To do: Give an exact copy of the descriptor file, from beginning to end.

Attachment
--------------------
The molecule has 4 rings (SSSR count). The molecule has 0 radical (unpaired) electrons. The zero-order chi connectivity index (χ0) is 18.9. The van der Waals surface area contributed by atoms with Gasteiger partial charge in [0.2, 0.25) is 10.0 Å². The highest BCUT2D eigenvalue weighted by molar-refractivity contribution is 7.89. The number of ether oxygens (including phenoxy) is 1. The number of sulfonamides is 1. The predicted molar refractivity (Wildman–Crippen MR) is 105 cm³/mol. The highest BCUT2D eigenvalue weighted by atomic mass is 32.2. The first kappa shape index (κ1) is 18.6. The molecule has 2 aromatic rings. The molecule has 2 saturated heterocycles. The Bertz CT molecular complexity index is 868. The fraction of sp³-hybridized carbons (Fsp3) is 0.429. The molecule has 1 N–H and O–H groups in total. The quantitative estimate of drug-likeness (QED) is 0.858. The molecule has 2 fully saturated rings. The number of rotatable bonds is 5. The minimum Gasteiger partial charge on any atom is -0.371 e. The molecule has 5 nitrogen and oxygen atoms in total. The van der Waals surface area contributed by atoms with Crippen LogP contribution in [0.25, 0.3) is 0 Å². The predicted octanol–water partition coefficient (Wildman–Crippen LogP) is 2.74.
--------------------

The molecule has 4 rings (SSSR count). The molecule has 0 radical (unpaired) electrons. The zero-order chi connectivity index (χ0) is 18.9. The van der Waals surface area contributed by atoms with Gasteiger partial charge in [0.2, 0.25) is 10.0 Å². The highest BCUT2D eigenvalue weighted by molar-refractivity contribution is 7.89. The number of ether oxygens (including phenoxy) is 1. The number of sulfonamides is 1. The predicted molar refractivity (Wildman–Crippen MR) is 105 cm³/mol. The highest BCUT2D eigenvalue weighted by atomic mass is 32.2. The first kappa shape index (κ1) is 18.6. The molecule has 2 aromatic rings. The molecule has 2 saturated heterocycles. The Bertz CT molecular complexity index is 868. The fraction of sp³-hybridized carbons (Fsp3) is 0.429. The molecule has 1 N–H and O–H groups in total. The quantitative estimate of drug-likeness (QED) is 0.858. The molecule has 2 fully saturated rings. The number of rotatable bonds is 5. The minimum Gasteiger partial charge on any atom is -0.371 e. The molecule has 5 nitrogen and oxygen atoms in total. The van der Waals surface area contributed by atoms with Crippen LogP contribution in [0.25, 0.3) is 0 Å². The predicted octanol–water partition coefficient (Wildman–Crippen LogP) is 2.74.